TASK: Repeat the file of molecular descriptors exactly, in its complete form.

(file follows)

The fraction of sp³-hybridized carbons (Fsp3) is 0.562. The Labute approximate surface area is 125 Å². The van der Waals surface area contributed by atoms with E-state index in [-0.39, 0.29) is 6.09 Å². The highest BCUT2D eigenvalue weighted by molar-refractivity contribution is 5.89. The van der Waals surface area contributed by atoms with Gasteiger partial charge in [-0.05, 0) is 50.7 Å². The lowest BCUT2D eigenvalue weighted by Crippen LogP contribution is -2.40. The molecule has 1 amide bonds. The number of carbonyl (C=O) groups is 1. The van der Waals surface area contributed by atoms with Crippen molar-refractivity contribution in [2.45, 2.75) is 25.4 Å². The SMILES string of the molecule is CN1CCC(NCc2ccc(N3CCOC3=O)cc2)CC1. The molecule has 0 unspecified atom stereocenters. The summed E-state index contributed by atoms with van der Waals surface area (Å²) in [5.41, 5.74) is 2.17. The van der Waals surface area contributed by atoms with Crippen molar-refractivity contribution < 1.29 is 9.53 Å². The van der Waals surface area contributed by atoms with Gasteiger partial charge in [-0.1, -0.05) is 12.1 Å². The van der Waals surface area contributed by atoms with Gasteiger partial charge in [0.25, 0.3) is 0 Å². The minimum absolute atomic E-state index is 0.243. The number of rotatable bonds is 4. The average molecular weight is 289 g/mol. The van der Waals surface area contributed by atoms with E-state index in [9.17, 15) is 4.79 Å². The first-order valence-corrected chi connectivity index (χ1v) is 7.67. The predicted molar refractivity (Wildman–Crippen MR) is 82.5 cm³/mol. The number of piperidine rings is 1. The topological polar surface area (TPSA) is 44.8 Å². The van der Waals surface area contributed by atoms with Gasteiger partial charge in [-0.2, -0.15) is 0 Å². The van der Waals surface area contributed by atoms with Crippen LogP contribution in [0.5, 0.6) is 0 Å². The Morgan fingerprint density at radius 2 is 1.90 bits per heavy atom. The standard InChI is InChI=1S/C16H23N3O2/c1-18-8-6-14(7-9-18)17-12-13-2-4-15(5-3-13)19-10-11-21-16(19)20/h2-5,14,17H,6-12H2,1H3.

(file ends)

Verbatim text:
The fraction of sp³-hybridized carbons (Fsp3) is 0.562. The Labute approximate surface area is 125 Å². The van der Waals surface area contributed by atoms with E-state index in [-0.39, 0.29) is 6.09 Å². The highest BCUT2D eigenvalue weighted by molar-refractivity contribution is 5.89. The van der Waals surface area contributed by atoms with Gasteiger partial charge in [-0.05, 0) is 50.7 Å². The lowest BCUT2D eigenvalue weighted by Crippen LogP contribution is -2.40. The molecule has 1 amide bonds. The number of carbonyl (C=O) groups is 1. The van der Waals surface area contributed by atoms with Crippen molar-refractivity contribution in [2.45, 2.75) is 25.4 Å². The SMILES string of the molecule is CN1CCC(NCc2ccc(N3CCOC3=O)cc2)CC1. The molecule has 0 unspecified atom stereocenters. The summed E-state index contributed by atoms with van der Waals surface area (Å²) in [5.41, 5.74) is 2.17. The van der Waals surface area contributed by atoms with Crippen molar-refractivity contribution < 1.29 is 9.53 Å². The van der Waals surface area contributed by atoms with Gasteiger partial charge in [-0.1, -0.05) is 12.1 Å². The van der Waals surface area contributed by atoms with Gasteiger partial charge in [0.25, 0.3) is 0 Å². The minimum absolute atomic E-state index is 0.243. The number of rotatable bonds is 4. The average molecular weight is 289 g/mol. The van der Waals surface area contributed by atoms with E-state index in [9.17, 15) is 4.79 Å². The first-order valence-corrected chi connectivity index (χ1v) is 7.67. The predicted molar refractivity (Wildman–Crippen MR) is 82.5 cm³/mol. The number of piperidine rings is 1. The topological polar surface area (TPSA) is 44.8 Å². The van der Waals surface area contributed by atoms with Gasteiger partial charge in [-0.2, -0.15) is 0 Å². The van der Waals surface area contributed by atoms with Crippen LogP contribution in [0.5, 0.6) is 0 Å². The Morgan fingerprint density at radius 2 is 1.90 bits per heavy atom. The standard InChI is InChI=1S/C16H23N3O2/c1-18-8-6-14(7-9-18)17-12-13-2-4-15(5-3-13)19-10-11-21-16(19)20/h2-5,14,17H,6-12H2,1H3.